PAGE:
A 7.4 Magnitude Earthquake Smashes Central Japan, Causing a Tsunami To Reach The Japan Sea Coast.

Khabar Lekh
6 Min Read

The Fukushima No. 1 nuclear power plant has been shut down since March 11, 2011, after it was damaged in the Great East Japan Earthquake and tsunami.

Tepco also stated that it was still investigating if the Monday earthquake had any effect on its Kashiwazaki-Kariwa Nuclear Power Plant in Niigata Prefecture.

The tremor was felt in Tokyo and throughout the Kanto region.

Jordan Allen, a news editor for The Japan Times located in Tokyo, was in eastern Toyama Prefecture at the time of the earthquake, having spent a pleasant New Year’s Day with relatives.


He’d been sitting in the living room for a moment after the first large one hit, assessing the situation before a second quake happened, at which time he realized something wasn’t right, with phone tsunami alerts and area alarms coming in straight after.

“I’ve resided in Japan for quite a long time and I’ve not felt anything like this previously,” he said, adding that a few drinking glasses and different things had fallen and broken around the home. He said he was unable to affirm any serious harm in his nearby area. He added that he had heard unverified reports of gridlock in the city of Namerikawa, in Toyama Prefecture, as occupants endeavored to head to higher ground in sloping regions.

Japan Earthquake

The magnitude of Monday’s tremor matches that of the 1983 Sea of Japan earthquake, which killed 104 people and wounded 324.


Following the greatest first quake, which was reported as magnitude 7.6, the tsunami warnings were punctuated by multiple aftershocks around the Noto Peninsula, according to the Meteorological Agency.


As of 5:40 p.m., the agency had reported seven earthquakes of magnitude 5.0 or higher in the Noto area of Ishikawa Prefecture or off the coast of the Noto Peninsula, and nine across Japan.

Waves of 80 cm hit Toyama Prefecture about 4:35 p.m., while 0.4 meters hit Kashiwazaki, Niigata Prefecture, around 4:36 p.m. Around 5:04 p.m., Kanazawa Port in Ishikawa witnessed 40 cm waves, while waves were also recorded in Yamagata prefecture and Niigata’s Sado Island.

On the Sea of Japan side, the tsunami was projected to hit Fukui, Hyogo, Hokkaido, Aomori, Akita, Kyoto, and Tottori prefectures, as well as the Oki Islands, which are part of Shimane Prefecture.

At a press briefing, Chief Cabinet Secretary Yoshimasa Hayashi assured reporters that no irregularities had been recorded from nuclear power facilities around Japan.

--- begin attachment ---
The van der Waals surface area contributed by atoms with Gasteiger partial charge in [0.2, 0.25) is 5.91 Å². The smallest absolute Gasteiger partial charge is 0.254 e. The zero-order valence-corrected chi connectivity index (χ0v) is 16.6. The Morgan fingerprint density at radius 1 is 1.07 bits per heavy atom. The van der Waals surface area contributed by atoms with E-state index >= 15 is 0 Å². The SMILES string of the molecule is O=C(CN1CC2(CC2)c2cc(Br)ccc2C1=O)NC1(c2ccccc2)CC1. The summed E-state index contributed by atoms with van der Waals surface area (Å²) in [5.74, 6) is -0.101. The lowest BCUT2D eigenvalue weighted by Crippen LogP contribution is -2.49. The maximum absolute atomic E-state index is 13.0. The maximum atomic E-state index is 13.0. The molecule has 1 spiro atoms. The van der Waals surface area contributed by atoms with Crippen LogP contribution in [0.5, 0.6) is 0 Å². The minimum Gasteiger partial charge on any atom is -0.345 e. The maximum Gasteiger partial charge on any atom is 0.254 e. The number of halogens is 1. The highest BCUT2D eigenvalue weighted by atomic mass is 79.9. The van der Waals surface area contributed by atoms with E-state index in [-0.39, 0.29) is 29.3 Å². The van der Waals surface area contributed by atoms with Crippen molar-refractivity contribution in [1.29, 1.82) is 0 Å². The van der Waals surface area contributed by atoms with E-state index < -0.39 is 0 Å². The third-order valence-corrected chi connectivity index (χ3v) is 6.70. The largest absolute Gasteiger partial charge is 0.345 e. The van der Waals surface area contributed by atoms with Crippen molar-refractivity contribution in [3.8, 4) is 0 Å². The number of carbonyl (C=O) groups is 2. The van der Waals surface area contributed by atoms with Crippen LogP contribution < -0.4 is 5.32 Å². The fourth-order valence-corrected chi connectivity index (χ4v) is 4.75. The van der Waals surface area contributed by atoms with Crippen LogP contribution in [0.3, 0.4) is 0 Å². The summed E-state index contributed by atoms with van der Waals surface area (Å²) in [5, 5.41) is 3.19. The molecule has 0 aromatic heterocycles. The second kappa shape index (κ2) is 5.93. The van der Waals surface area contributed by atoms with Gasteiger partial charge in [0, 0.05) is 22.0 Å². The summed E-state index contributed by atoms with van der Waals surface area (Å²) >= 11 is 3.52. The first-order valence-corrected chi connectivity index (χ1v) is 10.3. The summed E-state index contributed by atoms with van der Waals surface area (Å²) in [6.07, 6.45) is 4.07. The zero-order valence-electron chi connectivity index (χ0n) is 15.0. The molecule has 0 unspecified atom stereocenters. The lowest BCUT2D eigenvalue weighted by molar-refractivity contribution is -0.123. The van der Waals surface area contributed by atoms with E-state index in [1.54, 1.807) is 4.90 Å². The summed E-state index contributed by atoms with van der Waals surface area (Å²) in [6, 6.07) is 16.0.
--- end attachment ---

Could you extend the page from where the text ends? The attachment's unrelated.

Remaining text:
“We are at this point reviewing human and genuine damage,” he said.

Atomic plant administrator Tepco affirmed there had been no effect from the tremor on its principal power framework or its Fukushima Nos. 1 and 2 thermal energy plants, as per a post by the organization on its true X virtual entertainment account.

Japan was shaken Monday by a strong tremor estimating a 7 on Japan’s shindo scale the most grounded rating provoking tidal wave alerts for the length of the country’s western coast.

The meteorological service issued a major tsunami warning the highest degree of alert for Ishikawa Prefecture’s Noto Peninsula, warning of waves of up to 5 meters in the area. Tsunami warnings or advisories were issued for other parts of the Sea of Japan coast, from Hokkaido to Nagasaki, with waves of up to 3 meters expected.


In some regions, tsunami waves had already arrived.

Tsunami warnings were issued for Ishikawa, Niigata, Toyama, and Yamagata prefectures, with over 1.2 meter waves reaching the Noto Peninsula’s Wajima Port in Ishikawa at roughly 4:21 p.m., according to NHK.

Individuals encountering tidal wave of more than 1 meter are thought of “almost certain to not be able to remain, with probability of death,” as per the Meteorological Organization.

Since the underlying waves hit, the level of tidal wave at Wajima Port had been expanding, albeit the specific estimations presently couldn’t seem not entirely settled, NHK announced.

The significant tidal wave cautioning gave for the Noto Promontory region was the high level alarm out of three alerts and was equivalent to one gave after the Walk 2011 shudder in the Tohoku area.

Addressing columnists at night, State leader Fumio Kishida encouraged occupants of the impacted regions to “keep on giving close consideration in the event of solid seismic tremors.”

“Furthermore, in regions where waves are normal, I might want to demand that they clear as quickly as time permits,” he said in Tokyo.

Share This Article
Leave a comment

Leave a Reply

Your email address will not be published. Required fields are marked *